Luckily, maids and family members testified to Thomas’ abuse, providing eye-witness accounts during Tilly’s divorce. Thomas was proven to be so barbaric that he was denied property rights during the legal proceedings. This was exceptionally uncommon at the time, as Victorian law often stipulated the husbands retained ownership of their estates during their divorce. The Court even denied Thomas custody of his children – another win for Tilly Brown.
Skeptics think that Tilly, rather than Bettie, haunts the Ashton Villa. Their argument? Bettie was a free-thinking non-conformist who would rather travel abroad than stay inside. By comparison, Tilly was a homebody who had never left the country. During Tilly’s divorce, Ashton Villa provided respite and refuge. Is this “sweet, kind-hearted young girl” a lost soul? Or does she still seek sanctuary in this three-story, Italianate estate?
There are rumors that Tilly caused the death of her ex-husband. Yet Thomas Sweeney died in the Treemont Hotel ten years after their divorce. His autopsy, too, lists “death by natural causes,” contradicting Tilly’s assistance. It’s unlikely that Tilly murdered Thomas Sweeney, though we’ll never know for sure.
Once awakened by the slight sound of piano playing, the Ashton Villa's caretaker feared for the worse. He expected vandals, or worse, burglars. Yet whenever he approached the source of the music, he saw a vague, female apparition in nineteenth-century attire. The music and the musician disappeared upon second sight, and the caretaker was unable to ascertain her identity.
Although some suspect that this was the Ghost of Bettie Brown, the Galveston Historical Foundation confesses that Bettie "never learned to play the piano in life." Bettie was, instead, "an accomplished painter whose works are on display throughout the house." On the other hand, Tilly "played both piano and violin." Do both sisters stalk this supernatural estate?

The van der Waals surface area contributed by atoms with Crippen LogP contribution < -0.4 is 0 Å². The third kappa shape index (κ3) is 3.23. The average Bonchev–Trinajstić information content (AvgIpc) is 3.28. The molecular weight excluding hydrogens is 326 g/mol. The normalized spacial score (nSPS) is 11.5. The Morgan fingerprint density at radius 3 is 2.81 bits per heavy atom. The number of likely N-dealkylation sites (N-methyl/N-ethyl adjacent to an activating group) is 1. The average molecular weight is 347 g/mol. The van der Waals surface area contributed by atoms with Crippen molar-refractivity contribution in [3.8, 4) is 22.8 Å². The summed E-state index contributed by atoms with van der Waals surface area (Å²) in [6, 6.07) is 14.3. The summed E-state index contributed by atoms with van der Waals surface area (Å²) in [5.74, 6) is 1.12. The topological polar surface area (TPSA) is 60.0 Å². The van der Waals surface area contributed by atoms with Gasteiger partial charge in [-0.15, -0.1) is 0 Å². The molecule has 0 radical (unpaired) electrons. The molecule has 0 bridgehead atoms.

There is another paranormal phenomenon at the Ashton Villa: the disembodied voice of a disgruntled man. Visitors often overhear him arguing with an unseen woman. Some suspect that he may be the specter of Thomas Sweeney. Others allege that he’s one of Bettie’s many admirers.
Does this furious fellow propose to Bettie Brown – begging her to be his bride? Abandon her independence for deadlock – er, wedlock?
It would certainly attest to the steadfast nature of the supernatural.
Once a makeshift hospital during the Civil War, the Ashton Villa has seen its fair share of soldiers. It was used as both Confederate and Union Headquarters, though simultaneously, never at once. General Gordon Granger of the Union Army even announced the end of the war upon the villa’s veranda. Is that why phantom Confederates prowl the property, marching within and around the mansion?
Ashton Villa is known for more than these ghastly, grisly guards. President Ulysses S. Grant, for example, visited the Gold Room in 1880. Archives from the Ashton Villa prove that he was particularly fond of brandy and cigars.
The Brown Family retained Ashton Villa until 1926, upon which it became a Masonic meeting hall. By 1970, it faced demolition. Yet the Galveston Historical Society purchased the property, restoring it as a public museum.
Sadly, tours are no longer available. The Ashton Villa is now available as a venue, though you'll have to book a pretty big function to venture in. Perhaps Bettie and Tilly pop into a few events, here and there?
If you’d like to stop by the streetside, the Ashton Villa is located at 2328 Broadway Avenue J. Even a glimpse of this ghoulish property is worth your while.